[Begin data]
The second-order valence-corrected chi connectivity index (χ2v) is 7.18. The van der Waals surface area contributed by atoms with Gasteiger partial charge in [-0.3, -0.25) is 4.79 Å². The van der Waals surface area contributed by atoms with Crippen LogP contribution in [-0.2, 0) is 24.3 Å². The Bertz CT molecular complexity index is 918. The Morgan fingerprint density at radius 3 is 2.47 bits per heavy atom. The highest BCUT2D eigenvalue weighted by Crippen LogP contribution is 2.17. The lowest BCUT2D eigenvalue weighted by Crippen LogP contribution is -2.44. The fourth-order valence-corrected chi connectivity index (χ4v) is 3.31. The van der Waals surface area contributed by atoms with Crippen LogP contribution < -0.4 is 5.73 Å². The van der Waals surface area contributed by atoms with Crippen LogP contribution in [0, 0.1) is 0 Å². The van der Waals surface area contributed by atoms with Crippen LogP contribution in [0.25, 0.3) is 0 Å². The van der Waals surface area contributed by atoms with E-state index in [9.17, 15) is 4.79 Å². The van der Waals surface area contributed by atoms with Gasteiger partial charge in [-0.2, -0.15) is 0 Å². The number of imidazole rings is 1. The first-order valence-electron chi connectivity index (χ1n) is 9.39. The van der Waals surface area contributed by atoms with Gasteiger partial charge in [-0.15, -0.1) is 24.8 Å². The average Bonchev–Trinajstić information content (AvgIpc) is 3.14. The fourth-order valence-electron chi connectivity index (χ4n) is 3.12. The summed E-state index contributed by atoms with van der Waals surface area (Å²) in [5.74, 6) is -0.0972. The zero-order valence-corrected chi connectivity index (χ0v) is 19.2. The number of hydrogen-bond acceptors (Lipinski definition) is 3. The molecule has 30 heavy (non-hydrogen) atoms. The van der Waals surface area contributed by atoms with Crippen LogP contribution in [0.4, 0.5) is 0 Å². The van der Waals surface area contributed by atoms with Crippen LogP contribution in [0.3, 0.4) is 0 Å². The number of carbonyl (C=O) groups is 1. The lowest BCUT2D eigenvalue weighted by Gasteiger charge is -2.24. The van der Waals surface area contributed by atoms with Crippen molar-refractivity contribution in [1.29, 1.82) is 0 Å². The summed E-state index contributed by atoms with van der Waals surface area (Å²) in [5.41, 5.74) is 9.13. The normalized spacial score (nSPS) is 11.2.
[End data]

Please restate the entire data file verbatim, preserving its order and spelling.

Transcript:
The second-order valence-corrected chi connectivity index (χ2v) is 7.18. The van der Waals surface area contributed by atoms with Gasteiger partial charge in [-0.3, -0.25) is 4.79 Å². The van der Waals surface area contributed by atoms with Crippen LogP contribution in [-0.2, 0) is 24.3 Å². The Bertz CT molecular complexity index is 918. The Morgan fingerprint density at radius 3 is 2.47 bits per heavy atom. The highest BCUT2D eigenvalue weighted by Crippen LogP contribution is 2.17. The lowest BCUT2D eigenvalue weighted by Crippen LogP contribution is -2.44. The fourth-order valence-corrected chi connectivity index (χ4v) is 3.31. The van der Waals surface area contributed by atoms with Crippen LogP contribution < -0.4 is 5.73 Å². The van der Waals surface area contributed by atoms with Crippen LogP contribution in [0, 0.1) is 0 Å². The van der Waals surface area contributed by atoms with Crippen LogP contribution in [0.25, 0.3) is 0 Å². The van der Waals surface area contributed by atoms with E-state index in [9.17, 15) is 4.79 Å². The van der Waals surface area contributed by atoms with Gasteiger partial charge in [-0.2, -0.15) is 0 Å². The number of imidazole rings is 1. The first-order valence-electron chi connectivity index (χ1n) is 9.39. The van der Waals surface area contributed by atoms with Gasteiger partial charge in [-0.15, -0.1) is 24.8 Å². The average Bonchev–Trinajstić information content (AvgIpc) is 3.14. The fourth-order valence-electron chi connectivity index (χ4n) is 3.12. The summed E-state index contributed by atoms with van der Waals surface area (Å²) in [5.74, 6) is -0.0972. The zero-order valence-corrected chi connectivity index (χ0v) is 19.2. The number of hydrogen-bond acceptors (Lipinski definition) is 3. The molecule has 30 heavy (non-hydrogen) atoms. The van der Waals surface area contributed by atoms with Crippen LogP contribution in [0.4, 0.5) is 0 Å². The van der Waals surface area contributed by atoms with Crippen LogP contribution in [0.3, 0.4) is 0 Å². The number of carbonyl (C=O) groups is 1. The lowest BCUT2D eigenvalue weighted by Gasteiger charge is -2.24. The van der Waals surface area contributed by atoms with Crippen molar-refractivity contribution in [1.29, 1.82) is 0 Å². The summed E-state index contributed by atoms with van der Waals surface area (Å²) in [5.41, 5.74) is 9.13. The normalized spacial score (nSPS) is 11.2.